When Britney Spears’ new Las Vegas revue Britney: Piece of Me opened at the end of last year, leading production designers Baz Halpin and Chris Nyfield of Silent House Productions invested it with a typically dynamic and versatile set.
Halpin, who boasts a veritable portfolio of global superstars among his credits, first started using SGM’s groundbreaking XC-5 colour strobes last year on world arena tours with P!nk and Taylor Swift, as rental stagers PRG invested in inventory to meet the demand.
This time he confirms that he has deployed 40 of the LED strobes on the stage at Planet Hollywood Resort as the only strobe platform in the set.
Designed to highlight the pop diva’s signature style and energy as she performs infectious dance hits alongside tracks from her eighth studio album, Britney Jean, the show will run for a minimum of two years and combines a high-energy concert with a pulsating, nightclub feel within the world’s largest indoor projection theatre.
“This is a high energy pop show fused with a club environment,” confirms Halpin. “The lighting fixtures needed to be powerful and durable and these XC-5s bring high intensity strobe power with the freedom of colour choice.”
Having earlier featured the XC-5s in a number of other touring shows, the production designer adds, “We are using the fixtures in a variety of ways … as a straightforward strobe to create dynamic musical impact, as well as for scenic details in the larger picture.” To accomplish this they have been set in various stage locations — both in the air overhead, at the sides and on the floor carts.
Housed in a black, slim aluminium chassis, the XC-5 was designed to sound the death knell of the old xenon-based effects, with such high wattage that they need many generators to power them. The XC-5s can be overdriven 20 times without destroying them, and can produce numerous different flash combinations from the combination of 1,080 RGB LEDs, each offering a lamp life of 50,000 hours.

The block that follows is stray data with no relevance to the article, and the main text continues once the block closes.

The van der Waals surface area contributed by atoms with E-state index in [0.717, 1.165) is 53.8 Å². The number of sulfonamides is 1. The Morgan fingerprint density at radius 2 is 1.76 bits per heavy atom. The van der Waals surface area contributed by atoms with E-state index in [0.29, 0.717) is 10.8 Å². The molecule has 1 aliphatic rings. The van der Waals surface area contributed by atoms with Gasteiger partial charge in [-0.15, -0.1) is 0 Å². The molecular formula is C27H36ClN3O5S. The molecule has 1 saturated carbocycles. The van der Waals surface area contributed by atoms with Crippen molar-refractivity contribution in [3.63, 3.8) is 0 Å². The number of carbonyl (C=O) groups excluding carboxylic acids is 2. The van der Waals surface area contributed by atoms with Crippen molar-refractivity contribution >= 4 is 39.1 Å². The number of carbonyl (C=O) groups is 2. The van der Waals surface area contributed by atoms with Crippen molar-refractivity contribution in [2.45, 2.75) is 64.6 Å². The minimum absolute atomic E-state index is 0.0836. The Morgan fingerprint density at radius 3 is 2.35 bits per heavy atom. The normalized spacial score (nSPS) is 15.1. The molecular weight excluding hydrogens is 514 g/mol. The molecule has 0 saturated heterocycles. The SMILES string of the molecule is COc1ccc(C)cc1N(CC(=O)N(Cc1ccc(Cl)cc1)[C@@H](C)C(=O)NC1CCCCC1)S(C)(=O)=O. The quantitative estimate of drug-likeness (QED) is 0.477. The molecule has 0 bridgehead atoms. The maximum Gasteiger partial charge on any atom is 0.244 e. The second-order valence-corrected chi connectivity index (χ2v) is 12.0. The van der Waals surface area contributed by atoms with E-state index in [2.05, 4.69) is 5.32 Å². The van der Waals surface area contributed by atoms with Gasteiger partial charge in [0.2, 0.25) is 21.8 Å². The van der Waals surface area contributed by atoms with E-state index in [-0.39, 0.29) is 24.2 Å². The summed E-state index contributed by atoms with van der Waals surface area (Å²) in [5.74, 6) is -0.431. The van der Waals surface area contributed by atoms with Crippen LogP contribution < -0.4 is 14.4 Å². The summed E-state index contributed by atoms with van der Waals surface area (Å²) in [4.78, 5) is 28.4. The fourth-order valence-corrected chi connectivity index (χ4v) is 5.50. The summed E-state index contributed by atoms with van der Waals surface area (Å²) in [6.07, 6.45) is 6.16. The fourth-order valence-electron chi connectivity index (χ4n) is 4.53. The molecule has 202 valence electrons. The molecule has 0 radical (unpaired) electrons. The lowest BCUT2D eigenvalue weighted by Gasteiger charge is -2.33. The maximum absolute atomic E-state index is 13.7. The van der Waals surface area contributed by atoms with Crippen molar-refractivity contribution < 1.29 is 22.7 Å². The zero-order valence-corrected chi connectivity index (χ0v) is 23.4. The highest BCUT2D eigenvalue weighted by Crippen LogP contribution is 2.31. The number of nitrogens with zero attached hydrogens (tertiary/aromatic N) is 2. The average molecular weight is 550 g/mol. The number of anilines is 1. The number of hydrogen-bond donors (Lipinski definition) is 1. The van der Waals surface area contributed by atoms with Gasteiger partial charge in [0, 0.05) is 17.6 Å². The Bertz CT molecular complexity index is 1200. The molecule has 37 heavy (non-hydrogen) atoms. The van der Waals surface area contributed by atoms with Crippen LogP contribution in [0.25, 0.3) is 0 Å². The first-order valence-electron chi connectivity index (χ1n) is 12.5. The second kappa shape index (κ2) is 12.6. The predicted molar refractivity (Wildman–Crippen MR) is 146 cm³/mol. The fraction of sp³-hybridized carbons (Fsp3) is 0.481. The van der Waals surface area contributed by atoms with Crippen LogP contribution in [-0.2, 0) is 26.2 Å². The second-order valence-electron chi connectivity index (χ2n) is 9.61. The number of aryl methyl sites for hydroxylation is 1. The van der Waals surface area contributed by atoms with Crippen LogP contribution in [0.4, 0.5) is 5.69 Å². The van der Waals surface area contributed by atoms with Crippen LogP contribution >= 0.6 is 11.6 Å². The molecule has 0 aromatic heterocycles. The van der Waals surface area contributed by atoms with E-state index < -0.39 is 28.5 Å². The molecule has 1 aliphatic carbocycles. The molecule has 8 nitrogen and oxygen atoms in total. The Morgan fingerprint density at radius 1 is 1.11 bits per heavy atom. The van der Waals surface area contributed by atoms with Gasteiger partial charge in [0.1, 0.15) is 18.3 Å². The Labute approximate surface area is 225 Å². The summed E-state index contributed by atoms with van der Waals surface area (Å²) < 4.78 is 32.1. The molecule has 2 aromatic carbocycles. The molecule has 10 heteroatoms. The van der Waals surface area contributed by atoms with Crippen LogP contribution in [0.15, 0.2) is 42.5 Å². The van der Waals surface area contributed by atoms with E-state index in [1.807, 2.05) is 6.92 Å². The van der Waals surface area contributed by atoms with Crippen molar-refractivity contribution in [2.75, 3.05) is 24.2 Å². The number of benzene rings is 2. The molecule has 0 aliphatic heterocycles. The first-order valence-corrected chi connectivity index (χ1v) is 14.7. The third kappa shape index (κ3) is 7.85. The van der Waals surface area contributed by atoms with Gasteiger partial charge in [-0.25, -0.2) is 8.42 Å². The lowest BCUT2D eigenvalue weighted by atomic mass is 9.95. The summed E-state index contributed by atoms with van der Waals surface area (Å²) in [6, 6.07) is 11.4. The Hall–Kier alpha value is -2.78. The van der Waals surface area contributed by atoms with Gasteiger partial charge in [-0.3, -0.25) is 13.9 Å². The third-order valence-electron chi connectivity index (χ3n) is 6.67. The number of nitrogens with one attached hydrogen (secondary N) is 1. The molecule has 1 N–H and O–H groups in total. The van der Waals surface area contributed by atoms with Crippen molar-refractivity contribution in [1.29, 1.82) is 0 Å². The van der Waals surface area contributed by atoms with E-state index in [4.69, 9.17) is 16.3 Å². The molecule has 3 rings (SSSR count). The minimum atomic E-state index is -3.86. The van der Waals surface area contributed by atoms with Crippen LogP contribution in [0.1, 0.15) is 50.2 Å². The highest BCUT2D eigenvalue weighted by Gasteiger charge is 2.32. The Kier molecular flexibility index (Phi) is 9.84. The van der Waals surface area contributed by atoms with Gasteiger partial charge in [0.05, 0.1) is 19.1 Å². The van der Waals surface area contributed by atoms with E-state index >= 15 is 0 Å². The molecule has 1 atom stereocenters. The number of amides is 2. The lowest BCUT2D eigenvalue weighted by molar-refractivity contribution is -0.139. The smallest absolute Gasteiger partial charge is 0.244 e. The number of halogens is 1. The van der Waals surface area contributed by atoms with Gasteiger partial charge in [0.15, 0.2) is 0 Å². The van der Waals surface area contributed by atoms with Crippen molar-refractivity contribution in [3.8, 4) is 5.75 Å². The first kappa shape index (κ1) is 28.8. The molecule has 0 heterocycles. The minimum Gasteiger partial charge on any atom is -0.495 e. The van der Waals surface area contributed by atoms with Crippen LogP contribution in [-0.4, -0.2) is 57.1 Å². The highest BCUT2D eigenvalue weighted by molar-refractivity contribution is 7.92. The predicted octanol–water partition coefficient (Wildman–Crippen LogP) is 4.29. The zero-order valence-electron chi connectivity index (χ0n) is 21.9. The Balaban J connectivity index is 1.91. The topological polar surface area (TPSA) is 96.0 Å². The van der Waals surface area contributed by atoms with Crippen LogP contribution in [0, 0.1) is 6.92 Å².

But does designing for a long-term residency impose any different challenges than when specifying a scalable touring rig that needs to be trucked from venue to venue? Baz Halpin says exactly the same rules apply. “Besides, this show will still load in and out nine times over the course of two years, so we approached it in basically the same way we would have a tour.”
His Silent House collective of experienced designers have once again ensured a seamless scenography that befits a Las Vegas spectacular — aided by the flawless display of the XC-5’s. With Baz and Chris Nyfield conceiving the set design, it was left to Eric Marchwinski to programme the lighting and Philip Ealy to operate the board at front of house.
Halpin reinforced the belief he expressed on first seeing the strobes — at the LDI Show in November 2012 — when he remarked “I instantly loved the quality of the colours, the intensity, size and low power consumption… not to mention that the fixture could be more versatile than just a strobe.”
After using them over the past 12 months he now states, “I definitely think that LED strobes are now the way to go.”
“They are a great tool to have in a lighting arsenal — creating a high impact visually while drawing low power and offering great reliability.”
[Photo Credit: Denise Truscello]